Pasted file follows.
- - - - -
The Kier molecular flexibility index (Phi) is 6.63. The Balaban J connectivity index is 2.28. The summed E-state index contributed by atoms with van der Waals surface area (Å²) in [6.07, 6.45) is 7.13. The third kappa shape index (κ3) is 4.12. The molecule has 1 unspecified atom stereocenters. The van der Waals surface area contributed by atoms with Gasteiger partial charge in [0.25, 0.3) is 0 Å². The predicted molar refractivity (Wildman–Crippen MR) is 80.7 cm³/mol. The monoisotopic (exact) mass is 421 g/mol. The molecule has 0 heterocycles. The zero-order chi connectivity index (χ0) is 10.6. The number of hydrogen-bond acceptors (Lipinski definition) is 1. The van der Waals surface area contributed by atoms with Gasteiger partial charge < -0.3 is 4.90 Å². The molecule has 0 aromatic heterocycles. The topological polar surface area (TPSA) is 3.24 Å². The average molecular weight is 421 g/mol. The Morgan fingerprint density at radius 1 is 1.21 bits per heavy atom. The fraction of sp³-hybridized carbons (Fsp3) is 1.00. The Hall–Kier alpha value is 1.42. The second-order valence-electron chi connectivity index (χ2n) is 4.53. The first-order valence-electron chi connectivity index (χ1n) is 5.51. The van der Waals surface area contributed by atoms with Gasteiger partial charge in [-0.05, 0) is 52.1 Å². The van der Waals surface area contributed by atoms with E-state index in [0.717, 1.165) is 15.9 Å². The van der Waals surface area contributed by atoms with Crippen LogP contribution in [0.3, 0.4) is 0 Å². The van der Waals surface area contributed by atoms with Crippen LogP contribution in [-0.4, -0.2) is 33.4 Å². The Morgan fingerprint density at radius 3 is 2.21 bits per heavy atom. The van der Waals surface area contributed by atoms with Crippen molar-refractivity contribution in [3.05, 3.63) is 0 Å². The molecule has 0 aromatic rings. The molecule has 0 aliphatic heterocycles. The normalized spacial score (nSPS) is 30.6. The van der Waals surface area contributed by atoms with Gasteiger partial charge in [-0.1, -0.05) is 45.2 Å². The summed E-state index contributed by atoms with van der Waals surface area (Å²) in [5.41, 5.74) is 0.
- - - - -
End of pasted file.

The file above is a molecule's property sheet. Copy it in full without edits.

The Kier molecular flexibility index (Phi) is 6.63. The Balaban J connectivity index is 2.28. The summed E-state index contributed by atoms with van der Waals surface area (Å²) in [6.07, 6.45) is 7.13. The third kappa shape index (κ3) is 4.12. The molecule has 1 unspecified atom stereocenters. The van der Waals surface area contributed by atoms with Gasteiger partial charge in [0.25, 0.3) is 0 Å². The predicted molar refractivity (Wildman–Crippen MR) is 80.7 cm³/mol. The monoisotopic (exact) mass is 421 g/mol. The molecule has 0 heterocycles. The zero-order chi connectivity index (χ0) is 10.6. The number of hydrogen-bond acceptors (Lipinski definition) is 1. The van der Waals surface area contributed by atoms with Gasteiger partial charge < -0.3 is 4.90 Å². The molecule has 0 aromatic heterocycles. The topological polar surface area (TPSA) is 3.24 Å². The average molecular weight is 421 g/mol. The Morgan fingerprint density at radius 1 is 1.21 bits per heavy atom. The fraction of sp³-hybridized carbons (Fsp3) is 1.00. The Hall–Kier alpha value is 1.42. The second-order valence-electron chi connectivity index (χ2n) is 4.53. The first-order valence-electron chi connectivity index (χ1n) is 5.51. The van der Waals surface area contributed by atoms with Gasteiger partial charge in [-0.05, 0) is 52.1 Å². The van der Waals surface area contributed by atoms with E-state index in [0.717, 1.165) is 15.9 Å². The van der Waals surface area contributed by atoms with Crippen LogP contribution in [0.3, 0.4) is 0 Å². The van der Waals surface area contributed by atoms with Crippen LogP contribution in [-0.4, -0.2) is 33.4 Å². The Morgan fingerprint density at radius 3 is 2.21 bits per heavy atom. The van der Waals surface area contributed by atoms with Crippen molar-refractivity contribution in [3.05, 3.63) is 0 Å². The molecule has 0 aromatic rings. The molecule has 0 aliphatic heterocycles. The normalized spacial score (nSPS) is 30.6. The van der Waals surface area contributed by atoms with Gasteiger partial charge in [-0.1, -0.05) is 45.2 Å². The summed E-state index contributed by atoms with van der Waals surface area (Å²) in [5.41, 5.74) is 0.